The failure of the coup is an important optimistic note in the ongoing argument where does new technology, and especially new media, take us. On one side repressive regimes use intensively the new options for surveillance, intimidation and control. On the positive side, new media is giving new powers to the people to report, argue and publish at real time. After the coup plotters took control of the official media, Erdogan himself used social media to call the people to go out and take control of the streets.
We all learn by examples. The success of the Assad regime to cling to power by bombing his citizens and the success of the military coup in Egypt to topple the first democratically elected president are very dangerous precedents. Now the failure of the coup in Turkey will restrain the appetite of similar coup plotters elsewhere.
Who sent the army against the people?
The very fact that some foolish army officers dared to try a new coup is a symptom of the crisis that Turkey is going through.
Most people take a partisan view to the crisis, ignoring facts, contradictions and constant changes. Most people tend to be either “Pro Erdogan”, blaming everybody else with plotting against him, or “Anti Erdogan”, blaming him and his party for whatever they do or don’t do.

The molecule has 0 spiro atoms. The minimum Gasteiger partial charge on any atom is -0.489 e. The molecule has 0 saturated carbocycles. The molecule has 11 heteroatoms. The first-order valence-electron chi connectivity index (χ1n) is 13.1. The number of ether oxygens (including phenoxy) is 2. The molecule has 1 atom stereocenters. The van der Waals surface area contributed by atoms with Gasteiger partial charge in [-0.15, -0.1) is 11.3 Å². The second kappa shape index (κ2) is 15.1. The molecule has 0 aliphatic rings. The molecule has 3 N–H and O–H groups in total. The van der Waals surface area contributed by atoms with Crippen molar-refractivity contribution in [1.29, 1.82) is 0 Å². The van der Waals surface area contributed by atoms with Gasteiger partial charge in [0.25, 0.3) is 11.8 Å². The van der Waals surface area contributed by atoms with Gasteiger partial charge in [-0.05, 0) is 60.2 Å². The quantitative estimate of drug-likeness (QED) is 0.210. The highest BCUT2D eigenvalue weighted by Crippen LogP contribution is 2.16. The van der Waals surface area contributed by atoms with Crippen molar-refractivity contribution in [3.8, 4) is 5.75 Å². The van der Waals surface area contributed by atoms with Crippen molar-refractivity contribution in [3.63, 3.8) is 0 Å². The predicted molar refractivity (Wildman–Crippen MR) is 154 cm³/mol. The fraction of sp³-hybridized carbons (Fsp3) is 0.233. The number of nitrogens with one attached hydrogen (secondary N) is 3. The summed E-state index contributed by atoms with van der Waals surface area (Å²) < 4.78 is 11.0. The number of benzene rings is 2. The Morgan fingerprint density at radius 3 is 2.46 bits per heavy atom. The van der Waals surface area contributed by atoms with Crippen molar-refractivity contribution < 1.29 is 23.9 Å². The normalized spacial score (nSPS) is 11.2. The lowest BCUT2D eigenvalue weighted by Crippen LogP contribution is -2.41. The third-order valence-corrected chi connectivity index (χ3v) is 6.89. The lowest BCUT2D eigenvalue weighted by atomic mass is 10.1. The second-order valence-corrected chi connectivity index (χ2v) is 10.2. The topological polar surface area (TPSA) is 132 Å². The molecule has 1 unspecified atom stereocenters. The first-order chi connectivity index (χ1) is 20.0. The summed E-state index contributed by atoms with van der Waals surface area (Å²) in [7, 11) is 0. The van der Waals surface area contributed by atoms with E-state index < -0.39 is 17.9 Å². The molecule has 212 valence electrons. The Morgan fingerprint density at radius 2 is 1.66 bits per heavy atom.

The biggest contradiction in modern Turkey is its forced control over the Kurdish people. Here comes a most overt example of Marx’s saying that people who oppress other people can’t be free.
For many decades the army that was deployed to fight the Kurdish “enemy within” was using its powers to terrorize Turkish society as a whole. The Islamists, as a popular current within society, were also defined as an enemy and oppressed. In his first ten years in power Erdogan knew that the main danger to his rule came from the dictatorial tendencies within the army.
At the same time Erdogan tried some limited steps toward peace with the Kurdish people, led by the PKK and Abdullah Ocalan. Ocalan even steered the PKK toward another program, putting democracy and pluralism for Turkey (and the region) as a whole at the center of the Kurd’s agenda instead of the quest for a fully independent Kurdistan.
But recently, mostly after the success of the HDP in the parliamentary election limited his AK’s power, Erdogan seems to turn most of his fury against the Kurds, probably believing that the army was already tamed. By deploying the army to oppress Turkey’s citizens Erdogan put in danger the hard won democratic achievements of the last years.